The information bar at the top of each page contains a search box at the upper right. If you enter a key word or phrase in the box and click on "go", a column appears at the right showing the search results with page names and a few words of text before and after each occurrence of the search string. Clicking on any of these listings takes you to the appropriate page, where the search string is highlighted. You can also right click on a search result and select to open the page in a new browser window or tab, in the customary fashion. When done with the search results, click the "clear" button at the upper right to make the column of search results disappear. The search string is taken exactly as typed. If you enter "volume scattering functions" the search will find only that exact phrase and will not show occurrences of "volume scattering function" or just "scattering." A search on "scattering" would find any of these strings.
If you wish to print a page, just use your browser's print feature. The page will be reformatted for printing and can be viewed via the browser's "print preview" option.
The bottom of each page contains buttons to move to the next or preceding page. There is also an option to "comment on this page." This opens a window where you can enter your name, email address, and comment. Your comment will go to the "principle author" of the page, who is named at the upper right of each page. Each page has a principle author who generated the original material and who is responsible for maintaining the page. That person will act on your comment as needed, e.g., by correcting an error or adding new material and, if appropriate (and with your permission) adding your name as a contributor to the page.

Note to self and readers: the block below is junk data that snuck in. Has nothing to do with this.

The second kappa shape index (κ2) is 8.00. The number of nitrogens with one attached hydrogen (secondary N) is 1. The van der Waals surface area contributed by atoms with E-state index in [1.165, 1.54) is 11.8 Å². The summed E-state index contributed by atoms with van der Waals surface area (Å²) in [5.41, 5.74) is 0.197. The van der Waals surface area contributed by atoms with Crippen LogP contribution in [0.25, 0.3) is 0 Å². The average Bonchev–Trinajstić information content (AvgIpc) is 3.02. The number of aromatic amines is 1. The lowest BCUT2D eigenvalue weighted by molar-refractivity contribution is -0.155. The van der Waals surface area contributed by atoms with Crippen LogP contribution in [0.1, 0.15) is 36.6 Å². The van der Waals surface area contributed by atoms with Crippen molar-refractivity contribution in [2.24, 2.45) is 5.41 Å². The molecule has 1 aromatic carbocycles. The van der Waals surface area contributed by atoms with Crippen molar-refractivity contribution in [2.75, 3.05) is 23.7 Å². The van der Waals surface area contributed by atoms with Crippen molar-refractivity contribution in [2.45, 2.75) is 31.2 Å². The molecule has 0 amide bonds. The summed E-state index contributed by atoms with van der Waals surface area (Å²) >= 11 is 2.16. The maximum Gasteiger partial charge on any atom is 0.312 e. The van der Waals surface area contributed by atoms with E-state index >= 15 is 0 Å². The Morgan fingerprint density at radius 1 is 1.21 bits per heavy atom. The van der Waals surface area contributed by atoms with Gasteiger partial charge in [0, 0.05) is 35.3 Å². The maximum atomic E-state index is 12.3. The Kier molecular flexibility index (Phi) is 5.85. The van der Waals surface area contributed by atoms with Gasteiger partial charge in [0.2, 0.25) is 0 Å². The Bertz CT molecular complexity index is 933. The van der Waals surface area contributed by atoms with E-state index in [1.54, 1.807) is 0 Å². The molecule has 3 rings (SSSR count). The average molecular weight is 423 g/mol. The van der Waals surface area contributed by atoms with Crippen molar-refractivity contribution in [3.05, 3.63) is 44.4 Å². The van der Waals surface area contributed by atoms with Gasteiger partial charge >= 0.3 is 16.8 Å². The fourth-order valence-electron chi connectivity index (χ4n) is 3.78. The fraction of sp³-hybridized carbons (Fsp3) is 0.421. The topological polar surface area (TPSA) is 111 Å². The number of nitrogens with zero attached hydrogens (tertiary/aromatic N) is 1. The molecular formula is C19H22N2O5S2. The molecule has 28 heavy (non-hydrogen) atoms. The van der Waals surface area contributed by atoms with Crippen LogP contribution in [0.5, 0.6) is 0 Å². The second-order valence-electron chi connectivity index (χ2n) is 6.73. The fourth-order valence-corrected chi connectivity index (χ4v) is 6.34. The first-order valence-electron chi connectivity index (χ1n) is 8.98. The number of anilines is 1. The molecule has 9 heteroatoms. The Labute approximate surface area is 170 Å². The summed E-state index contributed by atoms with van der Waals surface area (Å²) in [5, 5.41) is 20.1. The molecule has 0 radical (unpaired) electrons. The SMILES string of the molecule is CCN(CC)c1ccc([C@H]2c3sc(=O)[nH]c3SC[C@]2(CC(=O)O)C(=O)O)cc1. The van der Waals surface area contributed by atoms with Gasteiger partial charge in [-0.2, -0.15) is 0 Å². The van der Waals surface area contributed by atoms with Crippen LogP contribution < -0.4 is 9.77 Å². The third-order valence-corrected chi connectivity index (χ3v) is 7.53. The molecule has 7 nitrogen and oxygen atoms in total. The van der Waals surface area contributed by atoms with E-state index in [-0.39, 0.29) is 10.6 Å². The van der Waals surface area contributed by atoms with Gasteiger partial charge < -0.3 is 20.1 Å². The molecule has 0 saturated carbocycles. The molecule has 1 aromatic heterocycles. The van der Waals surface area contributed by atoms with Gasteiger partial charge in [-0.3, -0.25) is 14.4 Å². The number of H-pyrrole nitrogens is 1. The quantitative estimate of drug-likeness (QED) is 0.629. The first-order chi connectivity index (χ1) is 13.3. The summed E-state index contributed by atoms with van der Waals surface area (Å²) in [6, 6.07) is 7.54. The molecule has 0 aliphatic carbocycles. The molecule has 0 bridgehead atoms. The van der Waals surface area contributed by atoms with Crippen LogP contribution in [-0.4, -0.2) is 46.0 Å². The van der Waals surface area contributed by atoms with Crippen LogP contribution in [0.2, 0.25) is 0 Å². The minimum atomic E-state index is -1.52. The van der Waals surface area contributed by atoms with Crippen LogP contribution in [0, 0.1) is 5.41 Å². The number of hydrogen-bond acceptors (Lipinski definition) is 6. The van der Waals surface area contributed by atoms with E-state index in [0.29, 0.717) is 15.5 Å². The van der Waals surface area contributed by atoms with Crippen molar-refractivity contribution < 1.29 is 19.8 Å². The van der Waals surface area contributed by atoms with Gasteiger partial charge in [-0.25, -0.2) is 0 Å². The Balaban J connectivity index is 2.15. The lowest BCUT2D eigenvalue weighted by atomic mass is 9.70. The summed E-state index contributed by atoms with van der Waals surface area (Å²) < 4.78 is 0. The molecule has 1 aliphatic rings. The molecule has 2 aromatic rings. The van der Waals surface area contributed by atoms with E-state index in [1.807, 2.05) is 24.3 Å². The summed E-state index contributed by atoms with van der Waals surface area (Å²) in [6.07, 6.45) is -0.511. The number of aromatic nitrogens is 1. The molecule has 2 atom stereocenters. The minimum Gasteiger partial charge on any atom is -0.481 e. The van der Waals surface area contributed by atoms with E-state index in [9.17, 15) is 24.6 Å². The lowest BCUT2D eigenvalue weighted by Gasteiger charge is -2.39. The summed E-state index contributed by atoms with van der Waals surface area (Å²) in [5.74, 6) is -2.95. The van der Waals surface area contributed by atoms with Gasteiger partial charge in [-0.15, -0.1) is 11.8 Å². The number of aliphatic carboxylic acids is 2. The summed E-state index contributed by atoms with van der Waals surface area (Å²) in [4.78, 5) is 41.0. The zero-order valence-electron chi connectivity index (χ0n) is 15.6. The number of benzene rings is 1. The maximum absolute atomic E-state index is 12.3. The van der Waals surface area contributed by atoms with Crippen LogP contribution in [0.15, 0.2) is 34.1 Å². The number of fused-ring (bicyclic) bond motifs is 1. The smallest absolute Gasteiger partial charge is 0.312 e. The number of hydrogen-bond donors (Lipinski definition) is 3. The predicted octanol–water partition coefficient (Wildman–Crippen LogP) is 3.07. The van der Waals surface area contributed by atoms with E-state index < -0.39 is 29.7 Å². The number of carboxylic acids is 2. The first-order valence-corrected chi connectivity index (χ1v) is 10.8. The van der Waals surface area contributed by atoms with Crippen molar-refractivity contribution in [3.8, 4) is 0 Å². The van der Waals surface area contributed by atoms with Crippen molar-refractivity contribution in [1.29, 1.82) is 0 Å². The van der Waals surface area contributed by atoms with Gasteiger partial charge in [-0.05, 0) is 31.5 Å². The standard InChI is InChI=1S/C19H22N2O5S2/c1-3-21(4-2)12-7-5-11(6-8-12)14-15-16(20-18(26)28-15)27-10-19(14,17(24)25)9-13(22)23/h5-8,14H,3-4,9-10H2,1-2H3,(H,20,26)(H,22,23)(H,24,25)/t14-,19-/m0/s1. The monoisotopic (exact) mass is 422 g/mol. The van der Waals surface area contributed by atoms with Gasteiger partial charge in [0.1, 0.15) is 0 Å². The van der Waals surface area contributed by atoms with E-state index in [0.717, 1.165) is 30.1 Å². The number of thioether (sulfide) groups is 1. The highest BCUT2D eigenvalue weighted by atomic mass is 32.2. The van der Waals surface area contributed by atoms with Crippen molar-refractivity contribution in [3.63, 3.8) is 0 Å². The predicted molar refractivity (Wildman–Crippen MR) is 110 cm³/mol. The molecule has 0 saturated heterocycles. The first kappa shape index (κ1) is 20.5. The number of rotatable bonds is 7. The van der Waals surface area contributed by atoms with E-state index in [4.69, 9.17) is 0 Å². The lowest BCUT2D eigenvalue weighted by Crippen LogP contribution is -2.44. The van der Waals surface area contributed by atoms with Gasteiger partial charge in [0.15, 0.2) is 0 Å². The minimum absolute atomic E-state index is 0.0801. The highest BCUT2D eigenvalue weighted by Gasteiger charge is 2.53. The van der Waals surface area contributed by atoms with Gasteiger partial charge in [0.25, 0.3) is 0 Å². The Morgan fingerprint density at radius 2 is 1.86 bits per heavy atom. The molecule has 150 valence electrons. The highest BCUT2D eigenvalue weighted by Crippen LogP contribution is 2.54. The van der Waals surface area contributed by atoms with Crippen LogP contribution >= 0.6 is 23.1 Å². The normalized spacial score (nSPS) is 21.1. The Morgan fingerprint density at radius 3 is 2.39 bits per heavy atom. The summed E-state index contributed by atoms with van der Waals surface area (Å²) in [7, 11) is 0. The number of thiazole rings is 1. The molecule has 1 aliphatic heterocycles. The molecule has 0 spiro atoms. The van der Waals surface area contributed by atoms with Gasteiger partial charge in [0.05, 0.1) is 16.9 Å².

Dynamic numbering of equations, figures, and tables is a powerful feature of LaTeX. However, dynamic figure and table numbers sometimes get lost in the LaTeX to html translation. Missing or "bad" numbers are replaced with a button, so that you sometimes see text like "Figure illustrates...." Clicking on the will take you to the referenced figure or table, even if its number is not shown correctly.
AcknowledgmentsFunding to develop the website software and initial content was generously provided by the Ocean Biology and Biogeochemistry Program of the National Aeronautics and Space Administration. The scientific material itself has of course been developed over many decades with support from NASA, the Office of Naval Research (in particular, the ONR Ocean Optics program, regardless of its exact name at any given time), the National Science Foundation, and other agencies in the US and abroad. This funding went to the web site authors and to the numerous scientists whose work is presented here in one form or another.
We originally planned to have much more material on the web site for its initial release, and we have all of the usual excuses for not having accomplished more with the available funding. Developing the SiteTurbine website management and LaTeX-to-html conversion software was non-trivial, and there was a steep learning curve for generating figures that display well on low to high resolution monitors and any web browser. However, we hope you find that the initial material is well presented, useful, and worthy of expansion (with your help!) to fill in the many missing topics and details. We have no intention that the web site will ever be complete. But enough of philosophy--please start using!